Sunday, September 6, 2009

Comparing today’s health care reform to yesterday’s Social Security reform

The New York Times' Dick Stevenson, who if I remember right used to be their main Social Security reporter, looks at similarities between President Obama's push for health care reform to President Bush's 2005 push for Social Security reform, in particular personal accounts. Stevenson argues that Bush's personal accounts lied out of most Americans' ideological comfort zone and says that prospects for Obama's health reform depend on whether Americans feel the same about the public option and other ideas Obama has put forward.

I'm not sure I agree with Stevenson: at the time, we paid a bigger political price for benefit cuts, which were part of a plan to restore Social Security to solvency and would be needed regardless of whether reform included personal accounts. Moreover, support for accounts didn't change that much over the course of the debate: going into it, a bit over half of Americans supported accounts, in the midst of reform a bit less than half did, and today I believe it's gone back up to a little over half again, depending on how the question is asked. Cutting benefits, by contrast, isn't popular, although I believe (from a June 2005 New York Times poll) that 'progressive indexing' was about the most popular way to do it. Raising the payroll tax ceiling was more popular, but would solve less of the shortfall.

Similarly, while many on the center/right are worried about excessive government control over health care markets, which includes the so-called public option, what may be the killer for Obama's health proposal is simply seniors upset about their Medicare benefits being cut. Obama might have been able to overcome the more generalized unease of the center/right but tacking on seniors angry about potential benefit cuts could be the killer.

In both the case of Social Security reform and health care reform, what the press thinks is the biggest issue – personal accounts and the public option – may turn out to be less important for the plans' political success than more mundane dollars-and-cents issues of taxes and benefits.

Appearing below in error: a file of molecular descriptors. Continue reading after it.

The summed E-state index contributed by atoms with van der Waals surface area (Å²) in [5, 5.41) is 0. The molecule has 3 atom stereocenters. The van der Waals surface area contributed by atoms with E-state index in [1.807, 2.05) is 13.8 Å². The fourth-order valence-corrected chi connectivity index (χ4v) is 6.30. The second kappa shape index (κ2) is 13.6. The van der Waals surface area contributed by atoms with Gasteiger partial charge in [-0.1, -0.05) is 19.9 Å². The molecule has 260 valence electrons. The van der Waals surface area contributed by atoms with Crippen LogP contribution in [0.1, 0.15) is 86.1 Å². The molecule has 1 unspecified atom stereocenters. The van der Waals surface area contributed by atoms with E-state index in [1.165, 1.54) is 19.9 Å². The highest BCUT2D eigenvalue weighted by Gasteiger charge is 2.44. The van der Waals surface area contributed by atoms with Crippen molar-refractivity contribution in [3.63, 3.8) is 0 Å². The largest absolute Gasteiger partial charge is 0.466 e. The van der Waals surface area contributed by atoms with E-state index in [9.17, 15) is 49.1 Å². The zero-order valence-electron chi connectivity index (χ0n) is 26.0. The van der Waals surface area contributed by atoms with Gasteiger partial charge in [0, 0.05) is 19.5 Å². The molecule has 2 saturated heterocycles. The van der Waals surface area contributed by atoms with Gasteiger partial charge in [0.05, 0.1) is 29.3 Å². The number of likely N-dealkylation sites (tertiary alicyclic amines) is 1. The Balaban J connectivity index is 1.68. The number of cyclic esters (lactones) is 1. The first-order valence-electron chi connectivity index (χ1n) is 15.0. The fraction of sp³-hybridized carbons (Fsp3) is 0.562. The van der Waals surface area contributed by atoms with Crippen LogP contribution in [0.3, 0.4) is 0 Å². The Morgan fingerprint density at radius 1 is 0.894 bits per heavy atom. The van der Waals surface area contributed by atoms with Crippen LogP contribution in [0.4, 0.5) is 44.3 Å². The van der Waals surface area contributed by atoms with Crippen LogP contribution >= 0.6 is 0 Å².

1 comment:

Bruce Webb said...

The problem remains what it always was.

Social Security crisis was sold to workers as a crisis of benefits after Trust Fund Depletion; Social Security goes "bankrupt" or "flat broke" and bad things happen. Where for opponents the assumption was that the program was always unsustainable over the long haul and could only be 'saved' by continually edging up payroll tax and/or tax transfers. These two versions of crisis, one that saw it as sustainability of benefits, and the other that saw it as one of sustainability of revenues were fundamentally irreconcilable. All of which led to the pretzel logic underlying CSSS which asserted that you could have it all: the magic of private markets could deliver you a secure retirement AND an inheritable 'ownership society' interest better than the unsustainable structure of traditional Social Security. All of which left little room for the semi-bitter medicine of 'sustainable solvency'.

The problem for the right is that they got their green eye-shade fiscal responsibility side mixed with their rose glass views of the magic of free market capitalism and in Social Security 'reform' delivered a muddled shade of gray that satisfied no one.